That problem is both in the past and the present. In the past, the teams have met six times and Canada has won every game. But that’s only part of the problem in the past. The greater problem is that in those six games the Swiss failed to score a single goal. Zero.
Things don’t look better in the present. The teams met in the preliminary round less than a week ago, and again Canada won by shutout, 5-0. But again, that’s not the worst. The worst is that Canada has a perfect record so far, 5-0, and have outscored its opponents by a 27-5 margin. Those 27 goals represent the highest total of any team, and those five goals are also the fewest of any team.
Canada has allowed a mere 56 shots in all five games total, a ridiculous level of defensive efficiency that amounts to an average of 11 shots against per game. In fact, goalie Emerance Maschmeyer has two shutouts in this tournament during which time she has faced a total of only 15 shots. They have the top two scorers in the tournament, Melodie Daoust with ten points and Natalie Spooner with nine.
And worst of all for the Swiss, Canada has a chip on its shoulder the size of, well, Houston. Or Zurich. It settled for bronze two years ago and has been champing at the bit ever since to right that perceived wrong, and its dominant 5-1 win over the U.S. in the round robin made a formidable pop around the women’s hockey world.
And the first positive is their own play in the last game. Prior to the quarter-final game against ROC, the Swiss had lost all four games and scored one paltry goal, that by injured star Alina Muller. Muller’s right foot is in a plastic cast, but she is now the loudest cheerleader in the building and prodding her team on from the seats, facemask and boot and all.
That game against ROC went as expected for two periods, the Swiss trailing 2-0 and showing few signs they could score against what looked like a superior ROC team. But in the third, the Swiss came to life, scored twice to force overtime, and then scored a beauty in the three-on-three fourth period to advance. In short, they have momentum and confidence, which they’ll need tonight.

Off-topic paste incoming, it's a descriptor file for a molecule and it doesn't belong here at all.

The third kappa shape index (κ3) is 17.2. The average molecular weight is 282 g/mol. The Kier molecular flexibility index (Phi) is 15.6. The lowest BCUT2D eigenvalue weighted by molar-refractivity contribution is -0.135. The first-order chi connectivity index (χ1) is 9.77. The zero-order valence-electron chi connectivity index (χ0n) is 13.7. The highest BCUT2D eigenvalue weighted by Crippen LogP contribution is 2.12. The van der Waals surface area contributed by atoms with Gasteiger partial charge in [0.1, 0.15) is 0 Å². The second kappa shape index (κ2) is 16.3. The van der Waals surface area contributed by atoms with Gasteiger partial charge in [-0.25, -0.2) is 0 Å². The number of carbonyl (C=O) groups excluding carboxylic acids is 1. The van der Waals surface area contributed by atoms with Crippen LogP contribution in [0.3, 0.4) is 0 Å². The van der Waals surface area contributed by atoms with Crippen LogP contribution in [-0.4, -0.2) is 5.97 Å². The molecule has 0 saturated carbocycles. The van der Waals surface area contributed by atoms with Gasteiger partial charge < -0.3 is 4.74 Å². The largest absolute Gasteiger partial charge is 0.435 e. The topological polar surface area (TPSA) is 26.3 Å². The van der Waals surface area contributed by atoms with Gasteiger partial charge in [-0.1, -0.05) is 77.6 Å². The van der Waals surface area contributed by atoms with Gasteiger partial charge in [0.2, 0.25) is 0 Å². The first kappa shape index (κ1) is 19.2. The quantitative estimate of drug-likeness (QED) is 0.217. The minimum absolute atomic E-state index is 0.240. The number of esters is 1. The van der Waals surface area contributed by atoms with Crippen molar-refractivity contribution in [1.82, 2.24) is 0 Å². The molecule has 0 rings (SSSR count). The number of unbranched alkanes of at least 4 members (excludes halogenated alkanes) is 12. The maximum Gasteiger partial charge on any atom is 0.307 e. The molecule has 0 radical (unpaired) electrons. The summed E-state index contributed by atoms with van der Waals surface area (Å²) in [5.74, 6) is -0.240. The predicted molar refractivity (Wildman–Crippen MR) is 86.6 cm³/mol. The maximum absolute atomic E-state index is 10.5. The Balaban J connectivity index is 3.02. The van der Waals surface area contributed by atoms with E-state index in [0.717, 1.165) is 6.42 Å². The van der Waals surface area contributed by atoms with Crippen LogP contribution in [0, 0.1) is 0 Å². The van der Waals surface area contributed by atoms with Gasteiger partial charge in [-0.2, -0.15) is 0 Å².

They also know they are massive underdogs. Nothing is expected of them, so they can play freely and with a sense of joy for having gotten this far and knowing they’ll play for a medal tomorrow night, win or lose.
Despite their sensational play, though, the Canadians do have a couple of soft spots. They have only one power-play goal in the entire tournament (18 chances), and even that came on a five-minute major against a 16-skater German team. All that skill and firepower have failed to dominate with the extra skater, which is just weird, but it can also be a source of some optimism for the Swiss.
As well, Canada has incurred 24 minor penalties in its five games, meaning it has been short-handed about nine and a half minutes of every game. That also bodes well for the Swiss, even though their power play has been an anaemic 1-for-17 so far.
Lastly, the Swiss have two sensational goalies who, on any given Monday, can keep their team in the game. Saskia Maurer has probably earned the start, but Andrea Braendli has also been sensational.
What does Canada have to do to win? Simple. Keep playing as they have been. Keep the foot on the gas, score early to take hope away from the Swiss, and power through the finish line.
And what do the Swiss need to do to score a massive upset? Get great goaltending, follow the leadership of captain Lara Stalder, somehow get pucks to the net and hope for a good bounce, and hope Canada has an off day.
Canada is the heavy favourite for a reason, but the Swiss got to the same place and before puck drop the score is 0-0. After that, who knows? But one thing is for sure – the winner will play in the gold-medal game tomorrow night.